Over the next few months, City Council will determine the 2019-2022 operating and capital budgets.  These budgets will determine how much property tax you will pay next year, and for years to come.

During last year's municipal campaign, I committed to bringing my professional experience to City Council to advocate for change. I committed to bringing a fiscally conscious lens with a pragmatic approach to problem solving.

Edmontonians want to see City Council treat tax dollars as we would our own money.  You want to see effective and efficient use of your tax dollars, to deliver services you need and value.  

To that end, there are 4 guiding principles we should employ.


1. It’s Time to Rethink the Approach

The budget conversation usually starts by talking about what the most tolerable increase is. Councillors get lots of advice.  Some say the property tax increase should be limited to inflation plus population increase. Others say set next year’s budget by applying fixed percentage reductions to last year’s budget.

This is the wrong approach.  

Year after year of taking last year’s plan and adding some tolerable percentage increase or decrease is not budgeting, or planning, or managing.  That approach does not begin to address inefficiencies in processes, overlap in responsibilities, gaps in communication. It does not ensure that every dollar spent is tied to a productive outcome.  Sure, last year is a good starting point. But it cannot be the end point as well.


2.  Let’s Find Efficiencies with Hard Targets

In 2015, City Administration started a Program and Service Review intended to look at every service and program and to identify efficiencies.

$2.8M in savings have been found.  Approximately 0.1% of our operating budget.

Not fast enough.  Not enough saved.

Let’s ask City Administration to start with a blank slate: examine each budget line for relevance first, and then maximize efficiencies by at least 5%.

I want to be clear - I am not suggesting we make 5% cuts to programs and services. Let’s maintain programs and services, and aim to reduce costs by finding efficiencies in processes, administration and duplication of resources.

And let’s look at whether the City is organized in a way that will lead to those desired outcomes.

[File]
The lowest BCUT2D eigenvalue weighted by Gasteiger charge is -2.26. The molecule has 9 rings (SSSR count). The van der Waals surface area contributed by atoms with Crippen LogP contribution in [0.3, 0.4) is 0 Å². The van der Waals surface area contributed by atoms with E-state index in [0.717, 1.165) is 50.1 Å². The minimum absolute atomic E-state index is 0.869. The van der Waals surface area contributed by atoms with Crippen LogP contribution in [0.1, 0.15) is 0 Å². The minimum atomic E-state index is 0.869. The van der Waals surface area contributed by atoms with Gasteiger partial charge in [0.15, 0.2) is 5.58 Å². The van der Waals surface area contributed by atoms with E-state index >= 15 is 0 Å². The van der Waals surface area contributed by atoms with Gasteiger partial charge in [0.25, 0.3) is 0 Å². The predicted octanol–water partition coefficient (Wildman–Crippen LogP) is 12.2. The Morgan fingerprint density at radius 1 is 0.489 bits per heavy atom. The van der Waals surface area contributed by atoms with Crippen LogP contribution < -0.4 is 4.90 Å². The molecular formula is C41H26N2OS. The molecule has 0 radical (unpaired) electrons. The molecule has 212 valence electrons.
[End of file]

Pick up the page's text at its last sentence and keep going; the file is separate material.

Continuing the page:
This will take a while - it won’t be done before next year’s budget.  But it won’t happen if we don’t get started now.


3. Edmonton is For Everyone

Our 10 year Capital Outlook, at $18.8 billion, includes $8.2 billion for transit, $2.8 billion for roads, $2.3 billion for neighborhood renewal. Summarized another way, it includes $12.5 billion for new capital projects, $6.3 billion for maintenance of already existing infrastructure.

We need to preserve our maintenance budget so we can maintain our roads and infrastructure.  

We need to make careful choices about what we are going to spend new dollars on.  

And we need to discuss all the things we won’t be able to do if we proceed with a big ticket investment such as the West LRT, or the Lewis Farms Rec Centre, or a freeway on Terwillegar Drive.  

We need to investigate interim solutions that will address today’s needs while preserving the opportunity to invest more in the future.  

That is what you will see from me on Terwillegar Drive, on recreation solutions in Heritage Valley, on transit solutions that serve all.


4. Edmonton is Where Business Invests

When our business community thrives, our city thrives.  As employment grows, those people with jobs, with money to spend, build roots here with their families and invest in their community.  They buy property, local goods and services, and contribute more to community when not struggling with financial hardship.